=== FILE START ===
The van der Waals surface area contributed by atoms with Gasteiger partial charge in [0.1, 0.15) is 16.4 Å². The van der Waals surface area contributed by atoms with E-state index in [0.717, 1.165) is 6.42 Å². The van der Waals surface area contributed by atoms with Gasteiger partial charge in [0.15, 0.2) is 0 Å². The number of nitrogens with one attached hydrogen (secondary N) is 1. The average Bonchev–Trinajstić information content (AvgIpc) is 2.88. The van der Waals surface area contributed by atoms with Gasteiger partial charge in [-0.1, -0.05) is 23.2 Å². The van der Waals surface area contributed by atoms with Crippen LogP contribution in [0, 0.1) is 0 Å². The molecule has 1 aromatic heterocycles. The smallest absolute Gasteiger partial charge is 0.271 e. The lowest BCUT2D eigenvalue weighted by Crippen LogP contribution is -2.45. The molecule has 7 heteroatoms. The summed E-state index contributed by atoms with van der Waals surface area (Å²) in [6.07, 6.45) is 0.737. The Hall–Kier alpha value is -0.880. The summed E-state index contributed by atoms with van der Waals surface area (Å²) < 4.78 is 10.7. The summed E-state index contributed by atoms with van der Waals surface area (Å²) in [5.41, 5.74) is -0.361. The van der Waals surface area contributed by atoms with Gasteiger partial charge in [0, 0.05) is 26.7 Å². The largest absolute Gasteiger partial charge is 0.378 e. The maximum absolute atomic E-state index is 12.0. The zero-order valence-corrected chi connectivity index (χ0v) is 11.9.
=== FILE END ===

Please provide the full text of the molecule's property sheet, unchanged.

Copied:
The van der Waals surface area contributed by atoms with Gasteiger partial charge in [0.1, 0.15) is 16.4 Å². The van der Waals surface area contributed by atoms with E-state index in [0.717, 1.165) is 6.42 Å². The van der Waals surface area contributed by atoms with Gasteiger partial charge in [0.15, 0.2) is 0 Å². The number of nitrogens with one attached hydrogen (secondary N) is 1. The average Bonchev–Trinajstić information content (AvgIpc) is 2.88. The van der Waals surface area contributed by atoms with Gasteiger partial charge in [-0.1, -0.05) is 23.2 Å². The van der Waals surface area contributed by atoms with Crippen LogP contribution in [0, 0.1) is 0 Å². The molecule has 1 aromatic heterocycles. The smallest absolute Gasteiger partial charge is 0.271 e. The lowest BCUT2D eigenvalue weighted by Crippen LogP contribution is -2.45. The molecule has 7 heteroatoms. The summed E-state index contributed by atoms with van der Waals surface area (Å²) in [6.07, 6.45) is 0.737. The Hall–Kier alpha value is -0.880. The summed E-state index contributed by atoms with van der Waals surface area (Å²) < 4.78 is 10.7. The summed E-state index contributed by atoms with van der Waals surface area (Å²) in [5.41, 5.74) is -0.361. The van der Waals surface area contributed by atoms with Gasteiger partial charge in [0, 0.05) is 26.7 Å². The largest absolute Gasteiger partial charge is 0.378 e. The maximum absolute atomic E-state index is 12.0. The zero-order valence-corrected chi connectivity index (χ0v) is 11.9.